SEC steps up reforms, to look into retirement funds
The Securities and Exchange Commission is keen on scrutinizing how retirement funds of large companies are being used for related party transactions as part of corporate governance reforms.
The SEC is also looking at strictly requiring the itemized breakdown of compensation, bonuses and other benefits given by corporations to directors and top officers.
These were among the reforms discussed by SEC chairperson Teresita Herbosa on Thursday with members of the Shareholders’ Association of the Philippines (SharePHIL), a new organization that aims to promote domestic capital market development through advocacy, education and enlightenment of shareholders.
The issue of regulating the investments of retirement funds was raised by former Social Security System president Corazon Dela Paz-Bernardo, who noted during SharePHIL’s first general meeting that this was a major concern for employees, especially in the aftermath of the collapse of American firm Enron.
Because the retirement funds were used by Enron to invest in company shares, employees ended up with nothing when Enron went bankrupt, she said.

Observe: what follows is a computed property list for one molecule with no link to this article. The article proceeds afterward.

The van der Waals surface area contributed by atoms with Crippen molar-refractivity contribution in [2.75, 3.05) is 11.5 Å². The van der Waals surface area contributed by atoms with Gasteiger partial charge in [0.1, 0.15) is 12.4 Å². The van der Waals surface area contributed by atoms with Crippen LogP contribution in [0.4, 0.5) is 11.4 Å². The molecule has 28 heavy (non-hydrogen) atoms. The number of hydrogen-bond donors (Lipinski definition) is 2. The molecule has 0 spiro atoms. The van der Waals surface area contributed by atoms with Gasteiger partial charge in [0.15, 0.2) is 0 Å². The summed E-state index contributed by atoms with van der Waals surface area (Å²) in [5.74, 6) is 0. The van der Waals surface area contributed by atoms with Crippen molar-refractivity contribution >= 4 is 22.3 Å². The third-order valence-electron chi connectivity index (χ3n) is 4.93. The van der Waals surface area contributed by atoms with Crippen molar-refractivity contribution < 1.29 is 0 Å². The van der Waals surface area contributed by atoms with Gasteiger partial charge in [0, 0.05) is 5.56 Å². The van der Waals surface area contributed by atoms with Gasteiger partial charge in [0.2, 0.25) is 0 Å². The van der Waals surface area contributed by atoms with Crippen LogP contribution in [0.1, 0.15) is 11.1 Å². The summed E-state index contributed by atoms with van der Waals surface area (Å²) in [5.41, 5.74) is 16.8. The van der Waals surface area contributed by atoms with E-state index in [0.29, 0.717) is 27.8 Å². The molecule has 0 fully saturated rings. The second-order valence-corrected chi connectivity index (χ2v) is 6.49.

Herbosa said there were two kinds of retirement funds. One is an incorporated fund that has its own bylaws and board that manages the fund. The other is an unincorporated fund that is usually just registered with the Bureau of Internal Revenue or in the form of trust managed by a bank or the corporation’s own board.
For incorporated retirement funds, Herbosa said the SEC required the usual reports like annual financial statement (AFS) and general information sheet (GIS). To date, however, she said there were 27 incorporated retirement funds and only seven comply with their financial statement reporting obligations.
“We sent notices to all of them, telling them we’ll revoke (license) if they don’t come up with submissions,” Herbosa said.
“Sadly it appears that all the big corporations have unincorporated retirement funds so they are not under us directly. But the big corporations are being regulated by us, so now we required that they have to include in their AFS the sources and uses of those funds. So in a way, we’ll have an idea on what they are using those funds for,” she said.
Herbosa said this was all the SEC could do for now unless Congress would pass a law requiring the incorporation of all retirement funds and put them under the jurisdiction of either the SEC or the Bangko Sentral ng Pilipinas.
“We’ve also seen some pattern of large companies using these funds in related transactions,” she said.
She said retirement funds would be a “different ball game” that Congress would have to thoroughly study.
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